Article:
Furthermore, the media guidance application may calibrate a user profile to accept a command based on particular brain activity. Moreover, the media guidance application may identify a user in response to detecting the particular brain activity (associated with the user) in a received command. Furthermore, the media guidance application may continuously or periodically recalibrate the user profile of the user to include the most recent and/or most accurate measurements of a characteristic. For example, the media guidance application may quantify the brain activity of a particular user using any technique that distinguishes the brain activity of that particular user from other users (e.g., associating the brain activity of the user with a particular value). During recalibration, the media guidance application may modify the quantification to reflect the current brain activity of the user.

In some embodiments, the media guidance application may maintain calibrations for the various inputs (e.g., voice controls, motion controls, brain activity controls, etc.) that are received. For example, the media guidance application may periodically recalibrate the input to include the precision at which the media guidance application accepts commands. For example, a lack of precision may results in the lack of detection of a command when the command is issued from the user and/or the detection of the command even though the command was not used from the user.

To increase precision, the media guidance application may calibrate the measurements of commands (whether based on voice controls, motion controls, brain activity, etc.) that trigger a particular media guidance application operation to the measurements of commands that the user issues when the user wishes to trigger the command. Furthermore, the media guidance application may recalibrate continuously or periodically (e.g., accordingly to a predetermined schedule or rate).

In some embodiments, the media guidance application may recalibrate a user profile based on the age of a user as some types of inputs (and the calibrations of those inputs) may be affected by the age of a user. For example, as a user ages, the voice of the user may change. For example, during puberty, the pitch of the voice of a user may lower. Likewise, during a user's elderly years, the speed at which voice commands are issued may drop. In another example, as the user ages from a child to an adult, the coordination at which a user can issue motion controls may increase. However, during a user's elderly years, the coordination at which a user can issue motion controls may decrease. In another example, as a user ages, the development of the brain may cause changes to the brain activity generated by a user.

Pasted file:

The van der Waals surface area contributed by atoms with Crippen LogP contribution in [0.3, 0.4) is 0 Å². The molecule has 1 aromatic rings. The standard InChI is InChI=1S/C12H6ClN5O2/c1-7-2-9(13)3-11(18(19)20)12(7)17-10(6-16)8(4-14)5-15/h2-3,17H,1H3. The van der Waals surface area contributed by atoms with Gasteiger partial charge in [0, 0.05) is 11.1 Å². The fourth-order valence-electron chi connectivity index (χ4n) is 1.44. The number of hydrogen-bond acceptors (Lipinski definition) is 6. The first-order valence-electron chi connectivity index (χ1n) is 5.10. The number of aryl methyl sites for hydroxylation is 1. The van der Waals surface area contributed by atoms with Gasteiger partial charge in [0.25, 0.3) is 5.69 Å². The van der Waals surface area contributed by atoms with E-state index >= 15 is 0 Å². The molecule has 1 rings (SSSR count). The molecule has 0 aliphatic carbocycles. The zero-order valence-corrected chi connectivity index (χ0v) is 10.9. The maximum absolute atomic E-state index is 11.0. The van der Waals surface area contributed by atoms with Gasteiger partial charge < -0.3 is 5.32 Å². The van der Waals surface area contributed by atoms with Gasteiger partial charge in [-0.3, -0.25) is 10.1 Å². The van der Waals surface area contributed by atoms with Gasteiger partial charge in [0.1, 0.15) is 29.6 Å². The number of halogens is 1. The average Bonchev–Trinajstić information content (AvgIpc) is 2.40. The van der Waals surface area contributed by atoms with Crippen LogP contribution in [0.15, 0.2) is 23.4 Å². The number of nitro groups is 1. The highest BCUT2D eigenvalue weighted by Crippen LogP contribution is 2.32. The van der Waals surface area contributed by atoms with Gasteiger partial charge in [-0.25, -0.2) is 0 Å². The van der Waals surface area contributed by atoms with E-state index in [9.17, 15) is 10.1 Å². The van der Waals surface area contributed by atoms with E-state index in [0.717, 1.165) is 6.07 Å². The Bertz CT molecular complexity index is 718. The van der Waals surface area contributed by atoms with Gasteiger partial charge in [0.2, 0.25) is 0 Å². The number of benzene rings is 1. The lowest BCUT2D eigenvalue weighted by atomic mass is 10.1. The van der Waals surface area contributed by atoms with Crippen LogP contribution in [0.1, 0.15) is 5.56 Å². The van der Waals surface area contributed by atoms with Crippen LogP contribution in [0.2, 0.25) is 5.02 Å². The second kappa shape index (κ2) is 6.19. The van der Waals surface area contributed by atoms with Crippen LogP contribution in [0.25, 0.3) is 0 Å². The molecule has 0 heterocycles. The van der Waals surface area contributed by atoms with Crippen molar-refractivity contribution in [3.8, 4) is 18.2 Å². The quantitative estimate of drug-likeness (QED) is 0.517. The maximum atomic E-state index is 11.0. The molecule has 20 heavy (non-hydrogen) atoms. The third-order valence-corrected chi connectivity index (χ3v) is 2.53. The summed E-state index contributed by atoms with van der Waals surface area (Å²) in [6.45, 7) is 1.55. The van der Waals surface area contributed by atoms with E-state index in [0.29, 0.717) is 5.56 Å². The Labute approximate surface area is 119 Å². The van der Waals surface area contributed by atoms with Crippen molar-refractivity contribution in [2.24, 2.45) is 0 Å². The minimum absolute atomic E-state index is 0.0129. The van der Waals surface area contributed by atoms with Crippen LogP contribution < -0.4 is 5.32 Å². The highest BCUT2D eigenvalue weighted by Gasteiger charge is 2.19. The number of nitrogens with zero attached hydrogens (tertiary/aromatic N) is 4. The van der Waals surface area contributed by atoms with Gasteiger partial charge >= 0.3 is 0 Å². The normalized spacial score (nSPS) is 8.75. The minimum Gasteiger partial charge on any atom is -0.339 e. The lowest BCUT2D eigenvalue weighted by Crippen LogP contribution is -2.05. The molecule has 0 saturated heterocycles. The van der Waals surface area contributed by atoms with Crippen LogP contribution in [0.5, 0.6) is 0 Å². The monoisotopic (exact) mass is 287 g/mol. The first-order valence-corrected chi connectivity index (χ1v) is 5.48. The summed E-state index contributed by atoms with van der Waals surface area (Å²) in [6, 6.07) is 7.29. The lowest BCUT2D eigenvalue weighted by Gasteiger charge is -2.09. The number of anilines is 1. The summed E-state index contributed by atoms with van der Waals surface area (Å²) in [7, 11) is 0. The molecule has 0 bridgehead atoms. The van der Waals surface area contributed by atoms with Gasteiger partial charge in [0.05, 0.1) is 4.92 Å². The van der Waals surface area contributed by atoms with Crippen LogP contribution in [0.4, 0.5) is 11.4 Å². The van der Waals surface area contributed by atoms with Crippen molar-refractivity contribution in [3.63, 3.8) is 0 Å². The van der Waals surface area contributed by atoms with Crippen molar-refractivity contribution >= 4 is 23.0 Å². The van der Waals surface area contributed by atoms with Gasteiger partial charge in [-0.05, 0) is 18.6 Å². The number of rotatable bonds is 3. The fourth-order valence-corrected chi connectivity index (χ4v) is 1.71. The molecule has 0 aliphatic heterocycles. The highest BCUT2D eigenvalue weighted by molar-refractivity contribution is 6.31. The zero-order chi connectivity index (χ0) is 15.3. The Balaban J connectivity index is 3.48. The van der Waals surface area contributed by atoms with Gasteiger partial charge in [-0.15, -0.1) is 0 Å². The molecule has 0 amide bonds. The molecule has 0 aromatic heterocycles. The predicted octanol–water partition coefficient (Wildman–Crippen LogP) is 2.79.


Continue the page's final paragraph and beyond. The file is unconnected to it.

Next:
In each case, the media guidance may recalibrate the user profile to account for such changes. For example, the media guidance application may adjust the rate at which the user profile is recalibrated and/or the media guidance application may adjust how the user profile is recalibrated. For example, the media guidance application may access a database that indicates particular rates at which a user profile (or information therein) should be recalibrated. Likewise, the database, or a different database, may additionally or alternatively indicate how the user profile (or information therein) should be recalibrated.

For example, the media guidance application may cross-reference the current age of a user (e.g., twelve) with a database listing information about recalibrating user profiles for a given age. The media guidance application may input the age of the user (e.g., twelve). The database may filter the listing and output information about recalibrating user profiles for the inputted age (e.g., twelve). The media guidance may additionally or alternatively input the type of input (e.g., voice control). The database may filter (or may further filter) the outputted information about recalibrating user profiles based on the type of input.